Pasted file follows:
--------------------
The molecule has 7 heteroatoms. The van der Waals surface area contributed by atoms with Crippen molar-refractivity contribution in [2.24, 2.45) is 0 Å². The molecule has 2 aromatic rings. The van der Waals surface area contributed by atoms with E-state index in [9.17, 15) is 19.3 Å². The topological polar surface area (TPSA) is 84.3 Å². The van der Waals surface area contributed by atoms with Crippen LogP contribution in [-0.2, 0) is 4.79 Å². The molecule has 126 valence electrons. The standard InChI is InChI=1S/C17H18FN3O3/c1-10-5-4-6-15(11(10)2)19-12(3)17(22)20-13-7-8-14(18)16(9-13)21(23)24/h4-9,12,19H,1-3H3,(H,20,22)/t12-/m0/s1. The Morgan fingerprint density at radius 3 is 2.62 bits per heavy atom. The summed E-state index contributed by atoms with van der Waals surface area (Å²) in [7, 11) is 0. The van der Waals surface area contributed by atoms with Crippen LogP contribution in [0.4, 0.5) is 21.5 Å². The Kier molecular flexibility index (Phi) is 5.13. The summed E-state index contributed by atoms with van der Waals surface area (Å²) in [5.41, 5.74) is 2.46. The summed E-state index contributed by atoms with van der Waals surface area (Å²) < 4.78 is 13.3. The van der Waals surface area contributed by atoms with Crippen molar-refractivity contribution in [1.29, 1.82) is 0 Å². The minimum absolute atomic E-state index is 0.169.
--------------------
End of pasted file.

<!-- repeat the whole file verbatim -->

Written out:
The molecule has 7 heteroatoms. The van der Waals surface area contributed by atoms with Crippen molar-refractivity contribution in [2.24, 2.45) is 0 Å². The molecule has 2 aromatic rings. The van der Waals surface area contributed by atoms with E-state index in [9.17, 15) is 19.3 Å². The topological polar surface area (TPSA) is 84.3 Å². The van der Waals surface area contributed by atoms with Crippen LogP contribution in [-0.2, 0) is 4.79 Å². The molecule has 126 valence electrons. The standard InChI is InChI=1S/C17H18FN3O3/c1-10-5-4-6-15(11(10)2)19-12(3)17(22)20-13-7-8-14(18)16(9-13)21(23)24/h4-9,12,19H,1-3H3,(H,20,22)/t12-/m0/s1. The Morgan fingerprint density at radius 3 is 2.62 bits per heavy atom. The summed E-state index contributed by atoms with van der Waals surface area (Å²) in [7, 11) is 0. The van der Waals surface area contributed by atoms with Crippen LogP contribution in [0.4, 0.5) is 21.5 Å². The Kier molecular flexibility index (Phi) is 5.13. The summed E-state index contributed by atoms with van der Waals surface area (Å²) in [5.41, 5.74) is 2.46. The summed E-state index contributed by atoms with van der Waals surface area (Å²) < 4.78 is 13.3. The van der Waals surface area contributed by atoms with Crippen molar-refractivity contribution in [1.29, 1.82) is 0 Å². The minimum absolute atomic E-state index is 0.169.